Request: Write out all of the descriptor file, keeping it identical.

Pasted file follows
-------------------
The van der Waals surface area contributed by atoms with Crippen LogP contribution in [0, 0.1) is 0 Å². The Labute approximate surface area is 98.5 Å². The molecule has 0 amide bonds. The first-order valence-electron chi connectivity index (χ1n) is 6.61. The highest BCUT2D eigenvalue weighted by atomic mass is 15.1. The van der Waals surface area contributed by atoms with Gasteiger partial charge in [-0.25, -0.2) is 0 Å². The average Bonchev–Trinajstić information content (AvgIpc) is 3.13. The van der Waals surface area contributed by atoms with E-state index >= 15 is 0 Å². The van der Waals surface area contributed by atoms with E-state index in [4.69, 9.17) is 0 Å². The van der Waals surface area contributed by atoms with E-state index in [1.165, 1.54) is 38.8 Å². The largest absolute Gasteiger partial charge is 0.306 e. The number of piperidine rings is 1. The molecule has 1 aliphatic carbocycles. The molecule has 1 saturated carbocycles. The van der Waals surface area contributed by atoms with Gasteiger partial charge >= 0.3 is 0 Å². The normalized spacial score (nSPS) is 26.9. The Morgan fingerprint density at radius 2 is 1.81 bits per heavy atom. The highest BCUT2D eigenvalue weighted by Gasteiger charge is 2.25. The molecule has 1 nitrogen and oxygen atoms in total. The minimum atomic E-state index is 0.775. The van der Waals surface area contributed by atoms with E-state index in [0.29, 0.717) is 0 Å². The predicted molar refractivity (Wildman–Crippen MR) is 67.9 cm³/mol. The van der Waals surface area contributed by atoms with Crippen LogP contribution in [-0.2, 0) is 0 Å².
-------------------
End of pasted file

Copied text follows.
The van der Waals surface area contributed by atoms with Crippen LogP contribution in [0, 0.1) is 0 Å². The Labute approximate surface area is 98.5 Å². The molecule has 0 amide bonds. The first-order valence-electron chi connectivity index (χ1n) is 6.61. The highest BCUT2D eigenvalue weighted by atomic mass is 15.1. The van der Waals surface area contributed by atoms with Gasteiger partial charge in [-0.25, -0.2) is 0 Å². The average Bonchev–Trinajstić information content (AvgIpc) is 3.13. The van der Waals surface area contributed by atoms with E-state index >= 15 is 0 Å². The van der Waals surface area contributed by atoms with E-state index in [4.69, 9.17) is 0 Å². The van der Waals surface area contributed by atoms with E-state index in [1.165, 1.54) is 38.8 Å². The largest absolute Gasteiger partial charge is 0.306 e. The number of piperidine rings is 1. The molecule has 1 aliphatic carbocycles. The molecule has 1 saturated carbocycles. The van der Waals surface area contributed by atoms with Gasteiger partial charge >= 0.3 is 0 Å². The normalized spacial score (nSPS) is 26.9. The Morgan fingerprint density at radius 2 is 1.81 bits per heavy atom. The highest BCUT2D eigenvalue weighted by Gasteiger charge is 2.25. The molecule has 1 nitrogen and oxygen atoms in total. The minimum atomic E-state index is 0.775. The van der Waals surface area contributed by atoms with E-state index in [0.29, 0.717) is 0 Å². The predicted molar refractivity (Wildman–Crippen MR) is 67.9 cm³/mol. The van der Waals surface area contributed by atoms with Crippen LogP contribution in [-0.2, 0) is 0 Å².